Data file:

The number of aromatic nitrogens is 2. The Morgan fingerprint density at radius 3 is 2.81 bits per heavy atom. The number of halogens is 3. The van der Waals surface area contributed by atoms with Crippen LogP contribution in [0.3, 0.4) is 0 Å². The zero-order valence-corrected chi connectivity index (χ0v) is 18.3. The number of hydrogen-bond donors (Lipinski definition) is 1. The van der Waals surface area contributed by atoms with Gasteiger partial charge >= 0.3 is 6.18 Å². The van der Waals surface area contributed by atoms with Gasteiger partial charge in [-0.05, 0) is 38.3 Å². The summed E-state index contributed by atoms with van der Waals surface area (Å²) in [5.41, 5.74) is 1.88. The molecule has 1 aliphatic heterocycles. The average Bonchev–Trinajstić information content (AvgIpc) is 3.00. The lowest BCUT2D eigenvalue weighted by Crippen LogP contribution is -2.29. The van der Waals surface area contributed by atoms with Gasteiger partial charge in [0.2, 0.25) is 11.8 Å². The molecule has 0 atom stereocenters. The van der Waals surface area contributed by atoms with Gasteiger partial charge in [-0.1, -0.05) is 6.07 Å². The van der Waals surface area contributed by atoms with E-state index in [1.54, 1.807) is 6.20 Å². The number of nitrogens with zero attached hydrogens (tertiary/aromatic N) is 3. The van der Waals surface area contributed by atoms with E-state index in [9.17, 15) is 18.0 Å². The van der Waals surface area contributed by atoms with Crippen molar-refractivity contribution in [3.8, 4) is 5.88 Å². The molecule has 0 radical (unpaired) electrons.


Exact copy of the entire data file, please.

The number of aromatic nitrogens is 2. The Morgan fingerprint density at radius 3 is 2.81 bits per heavy atom. The number of halogens is 3. The van der Waals surface area contributed by atoms with Crippen LogP contribution in [0.3, 0.4) is 0 Å². The zero-order valence-corrected chi connectivity index (χ0v) is 18.3. The number of hydrogen-bond donors (Lipinski definition) is 1. The van der Waals surface area contributed by atoms with Gasteiger partial charge >= 0.3 is 6.18 Å². The van der Waals surface area contributed by atoms with Gasteiger partial charge in [-0.05, 0) is 38.3 Å². The summed E-state index contributed by atoms with van der Waals surface area (Å²) in [5.41, 5.74) is 1.88. The molecule has 1 aliphatic heterocycles. The average Bonchev–Trinajstić information content (AvgIpc) is 3.00. The lowest BCUT2D eigenvalue weighted by Crippen LogP contribution is -2.29. The van der Waals surface area contributed by atoms with Gasteiger partial charge in [0.2, 0.25) is 11.8 Å². The molecule has 0 atom stereocenters. The van der Waals surface area contributed by atoms with Gasteiger partial charge in [-0.1, -0.05) is 6.07 Å². The van der Waals surface area contributed by atoms with E-state index in [1.54, 1.807) is 6.20 Å². The number of nitrogens with zero attached hydrogens (tertiary/aromatic N) is 3. The van der Waals surface area contributed by atoms with E-state index in [9.17, 15) is 18.0 Å². The van der Waals surface area contributed by atoms with Crippen molar-refractivity contribution in [3.8, 4) is 5.88 Å². The molecule has 0 radical (unpaired) electrons.